Now that the US Department of Justice (DoJ) has modified the Wire Act of 1961, making online betting on non sports activities legal and ruling that poker is legal since it is not a game of chance, the online gaming industry is intensifying its pressure on the Congress that it must legalize the online poker industry at the earliest possible.

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Obviously, the DoJ announcement, made just before Christmas, has intensified the struggle for the legalization of the online poker industry, with lobbyists as well as lawmakers urging for a proper online poker law at the federal level.

In April, Washington DC will start offering online blackjack and online poker services and Illinois will start selling lottery tickets online by the same time. Chris Christie, the governor of New Jersey, said this week that his state has the potential to be the epicenter of online betting.

John Pappas, the executive director of the Poker Players Alliance (PPA), issued a statement to POLITICO, in which he said, “The writing is on the wall. The states are going to do this. The first three or four months of the year is going to be pretty important for Congress to act.”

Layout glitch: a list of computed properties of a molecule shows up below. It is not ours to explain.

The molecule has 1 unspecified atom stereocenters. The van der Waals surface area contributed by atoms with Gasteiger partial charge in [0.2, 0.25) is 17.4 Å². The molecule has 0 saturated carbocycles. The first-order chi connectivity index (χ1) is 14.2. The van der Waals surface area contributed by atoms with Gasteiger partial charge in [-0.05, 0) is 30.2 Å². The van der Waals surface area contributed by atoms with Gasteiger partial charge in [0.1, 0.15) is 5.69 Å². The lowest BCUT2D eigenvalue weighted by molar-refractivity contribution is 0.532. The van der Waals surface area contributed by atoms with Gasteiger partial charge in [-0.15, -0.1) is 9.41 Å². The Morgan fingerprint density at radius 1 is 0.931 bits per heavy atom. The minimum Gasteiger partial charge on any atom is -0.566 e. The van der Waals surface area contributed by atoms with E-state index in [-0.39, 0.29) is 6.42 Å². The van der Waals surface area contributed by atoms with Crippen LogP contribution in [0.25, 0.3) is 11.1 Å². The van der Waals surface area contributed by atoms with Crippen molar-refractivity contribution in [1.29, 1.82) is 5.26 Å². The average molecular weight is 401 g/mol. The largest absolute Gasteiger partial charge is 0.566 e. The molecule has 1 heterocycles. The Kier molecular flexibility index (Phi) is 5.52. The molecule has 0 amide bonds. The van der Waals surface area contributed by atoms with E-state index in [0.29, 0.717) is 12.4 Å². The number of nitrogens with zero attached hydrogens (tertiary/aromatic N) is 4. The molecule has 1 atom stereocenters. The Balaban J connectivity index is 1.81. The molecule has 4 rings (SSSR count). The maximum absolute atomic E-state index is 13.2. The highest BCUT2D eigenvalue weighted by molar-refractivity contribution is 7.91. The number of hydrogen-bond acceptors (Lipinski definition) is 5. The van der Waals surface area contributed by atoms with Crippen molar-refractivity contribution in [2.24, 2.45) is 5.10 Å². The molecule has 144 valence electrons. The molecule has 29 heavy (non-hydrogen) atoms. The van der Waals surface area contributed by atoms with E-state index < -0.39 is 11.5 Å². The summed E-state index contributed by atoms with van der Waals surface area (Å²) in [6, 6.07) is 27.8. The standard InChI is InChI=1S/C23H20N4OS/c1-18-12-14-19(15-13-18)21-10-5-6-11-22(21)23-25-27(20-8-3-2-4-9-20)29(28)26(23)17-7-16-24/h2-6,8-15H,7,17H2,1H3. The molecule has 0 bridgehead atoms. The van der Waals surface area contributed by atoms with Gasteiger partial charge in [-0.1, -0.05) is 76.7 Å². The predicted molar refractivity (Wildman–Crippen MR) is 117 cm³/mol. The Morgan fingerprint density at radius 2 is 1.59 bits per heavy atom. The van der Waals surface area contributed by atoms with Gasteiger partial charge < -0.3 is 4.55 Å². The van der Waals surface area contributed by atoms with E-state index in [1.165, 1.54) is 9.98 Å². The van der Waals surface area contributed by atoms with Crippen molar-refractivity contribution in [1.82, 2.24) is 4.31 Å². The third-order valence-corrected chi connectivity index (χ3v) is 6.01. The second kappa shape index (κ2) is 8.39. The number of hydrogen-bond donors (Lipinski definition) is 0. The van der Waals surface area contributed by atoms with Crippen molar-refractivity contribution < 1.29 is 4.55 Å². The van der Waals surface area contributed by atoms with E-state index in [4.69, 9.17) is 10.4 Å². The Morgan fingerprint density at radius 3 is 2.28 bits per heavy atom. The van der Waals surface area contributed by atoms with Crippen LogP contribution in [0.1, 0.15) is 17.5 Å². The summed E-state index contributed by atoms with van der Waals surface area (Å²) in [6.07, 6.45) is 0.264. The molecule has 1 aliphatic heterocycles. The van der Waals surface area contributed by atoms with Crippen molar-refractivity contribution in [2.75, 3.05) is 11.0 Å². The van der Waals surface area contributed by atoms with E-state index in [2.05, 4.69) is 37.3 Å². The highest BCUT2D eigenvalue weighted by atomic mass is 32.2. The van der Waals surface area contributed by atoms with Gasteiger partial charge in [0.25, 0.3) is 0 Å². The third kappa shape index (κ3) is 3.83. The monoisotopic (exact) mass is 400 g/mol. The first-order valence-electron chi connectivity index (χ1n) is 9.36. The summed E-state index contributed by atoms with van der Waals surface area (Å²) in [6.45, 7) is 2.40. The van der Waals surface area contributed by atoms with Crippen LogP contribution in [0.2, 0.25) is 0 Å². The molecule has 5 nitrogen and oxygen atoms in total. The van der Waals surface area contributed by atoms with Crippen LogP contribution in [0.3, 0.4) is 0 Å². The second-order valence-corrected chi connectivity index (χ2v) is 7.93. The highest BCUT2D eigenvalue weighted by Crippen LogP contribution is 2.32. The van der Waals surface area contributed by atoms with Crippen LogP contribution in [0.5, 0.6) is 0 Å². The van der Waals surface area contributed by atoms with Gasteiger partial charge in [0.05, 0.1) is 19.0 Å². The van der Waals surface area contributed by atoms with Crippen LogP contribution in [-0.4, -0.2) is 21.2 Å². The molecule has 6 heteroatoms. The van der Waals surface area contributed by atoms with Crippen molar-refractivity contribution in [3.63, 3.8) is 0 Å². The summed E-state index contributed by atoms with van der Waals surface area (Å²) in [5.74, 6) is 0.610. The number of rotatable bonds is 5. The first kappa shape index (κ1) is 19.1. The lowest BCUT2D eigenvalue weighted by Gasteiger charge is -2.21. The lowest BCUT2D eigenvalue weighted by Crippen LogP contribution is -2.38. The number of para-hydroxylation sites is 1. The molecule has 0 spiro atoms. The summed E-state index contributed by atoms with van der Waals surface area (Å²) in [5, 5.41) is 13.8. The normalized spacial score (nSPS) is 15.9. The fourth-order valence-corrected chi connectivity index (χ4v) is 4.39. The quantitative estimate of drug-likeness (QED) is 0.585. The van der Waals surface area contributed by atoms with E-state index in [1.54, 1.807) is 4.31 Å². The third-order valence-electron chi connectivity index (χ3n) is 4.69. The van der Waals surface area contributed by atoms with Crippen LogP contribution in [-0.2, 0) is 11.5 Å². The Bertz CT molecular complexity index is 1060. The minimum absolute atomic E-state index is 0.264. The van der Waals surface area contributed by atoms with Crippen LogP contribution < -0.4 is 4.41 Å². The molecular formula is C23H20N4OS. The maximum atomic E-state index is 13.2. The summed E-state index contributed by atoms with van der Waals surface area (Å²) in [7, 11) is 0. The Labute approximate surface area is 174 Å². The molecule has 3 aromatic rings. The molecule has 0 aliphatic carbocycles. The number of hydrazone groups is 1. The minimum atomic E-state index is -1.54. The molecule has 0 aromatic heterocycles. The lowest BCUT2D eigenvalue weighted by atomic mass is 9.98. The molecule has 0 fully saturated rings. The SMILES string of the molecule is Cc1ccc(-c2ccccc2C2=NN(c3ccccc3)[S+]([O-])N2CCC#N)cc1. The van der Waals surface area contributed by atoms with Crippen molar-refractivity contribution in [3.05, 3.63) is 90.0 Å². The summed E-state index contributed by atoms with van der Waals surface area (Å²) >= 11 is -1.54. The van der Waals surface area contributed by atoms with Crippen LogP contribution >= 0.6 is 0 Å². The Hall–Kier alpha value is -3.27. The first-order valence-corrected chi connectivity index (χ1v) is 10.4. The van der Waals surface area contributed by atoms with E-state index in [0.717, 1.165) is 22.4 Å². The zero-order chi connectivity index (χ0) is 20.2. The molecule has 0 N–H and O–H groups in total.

Those who are pressing for the implementation of a federal law say that the US states are too small and financial weak to face the challenges of online gaming, owing to which the Congress must make a definite move right away. Simultaneously, the state officials are quite confident of making state online poker regulation work.

The DoJ announcement makes it easy for states such as New Jersey and California, as well as Connecticut and Iowa, to follow in the footsteps of Washington DC and Illinois and create online gaming laws during their legislative sessions. While making proper online poker laws is not easy, the states are eager to create regulatory frameworks because online poker will definitely generate revenue streams to help solve their financial problems.

Legalizing the online poker industry at the federal level also has opposition. Last year, the NASPL had passed a resolution, in which it had opposed the creation of a federal online gaming law on the grounds that it will deprive the states of their rights to regulate online gambling.

The federal bills enable states to opt out, but local officials state that a federal laws can devour state-run lotteries that generate funds for a number of development projects such as schools, roads, and so on.

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